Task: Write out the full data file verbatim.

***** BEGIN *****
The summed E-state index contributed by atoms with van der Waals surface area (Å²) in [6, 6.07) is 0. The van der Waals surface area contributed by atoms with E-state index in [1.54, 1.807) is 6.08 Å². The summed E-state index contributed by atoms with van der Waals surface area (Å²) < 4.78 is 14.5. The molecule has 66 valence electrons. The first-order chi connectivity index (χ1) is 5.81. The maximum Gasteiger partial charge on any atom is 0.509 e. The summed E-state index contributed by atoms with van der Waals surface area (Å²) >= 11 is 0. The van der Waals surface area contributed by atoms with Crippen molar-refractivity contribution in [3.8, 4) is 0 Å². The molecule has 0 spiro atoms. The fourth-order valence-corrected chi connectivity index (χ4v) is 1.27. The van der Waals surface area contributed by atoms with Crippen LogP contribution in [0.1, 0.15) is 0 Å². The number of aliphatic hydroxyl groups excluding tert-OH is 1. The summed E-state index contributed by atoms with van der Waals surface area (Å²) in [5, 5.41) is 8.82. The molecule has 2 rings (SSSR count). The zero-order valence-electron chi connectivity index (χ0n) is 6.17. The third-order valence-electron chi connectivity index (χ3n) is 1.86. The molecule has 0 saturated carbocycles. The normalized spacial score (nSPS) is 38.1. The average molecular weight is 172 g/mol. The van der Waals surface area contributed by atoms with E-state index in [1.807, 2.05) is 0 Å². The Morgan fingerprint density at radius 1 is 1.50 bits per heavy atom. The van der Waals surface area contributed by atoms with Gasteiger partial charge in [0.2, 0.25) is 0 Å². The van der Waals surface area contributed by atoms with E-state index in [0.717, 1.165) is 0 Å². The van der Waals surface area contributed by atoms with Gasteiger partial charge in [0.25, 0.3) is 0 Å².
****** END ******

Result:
The summed E-state index contributed by atoms with van der Waals surface area (Å²) in [6, 6.07) is 0. The van der Waals surface area contributed by atoms with E-state index in [1.54, 1.807) is 6.08 Å². The summed E-state index contributed by atoms with van der Waals surface area (Å²) < 4.78 is 14.5. The molecule has 66 valence electrons. The first-order chi connectivity index (χ1) is 5.81. The maximum Gasteiger partial charge on any atom is 0.509 e. The summed E-state index contributed by atoms with van der Waals surface area (Å²) >= 11 is 0. The van der Waals surface area contributed by atoms with Crippen molar-refractivity contribution in [3.8, 4) is 0 Å². The molecule has 0 spiro atoms. The fourth-order valence-corrected chi connectivity index (χ4v) is 1.27. The van der Waals surface area contributed by atoms with Crippen LogP contribution in [0.1, 0.15) is 0 Å². The number of aliphatic hydroxyl groups excluding tert-OH is 1. The summed E-state index contributed by atoms with van der Waals surface area (Å²) in [5, 5.41) is 8.82. The molecule has 2 rings (SSSR count). The zero-order valence-electron chi connectivity index (χ0n) is 6.17. The third-order valence-electron chi connectivity index (χ3n) is 1.86. The molecule has 0 saturated carbocycles. The normalized spacial score (nSPS) is 38.1. The average molecular weight is 172 g/mol. The van der Waals surface area contributed by atoms with E-state index in [1.807, 2.05) is 0 Å². The Morgan fingerprint density at radius 1 is 1.50 bits per heavy atom. The van der Waals surface area contributed by atoms with Gasteiger partial charge in [0.2, 0.25) is 0 Å². The van der Waals surface area contributed by atoms with E-state index in [0.717, 1.165) is 0 Å². The van der Waals surface area contributed by atoms with Gasteiger partial charge in [0.25, 0.3) is 0 Å².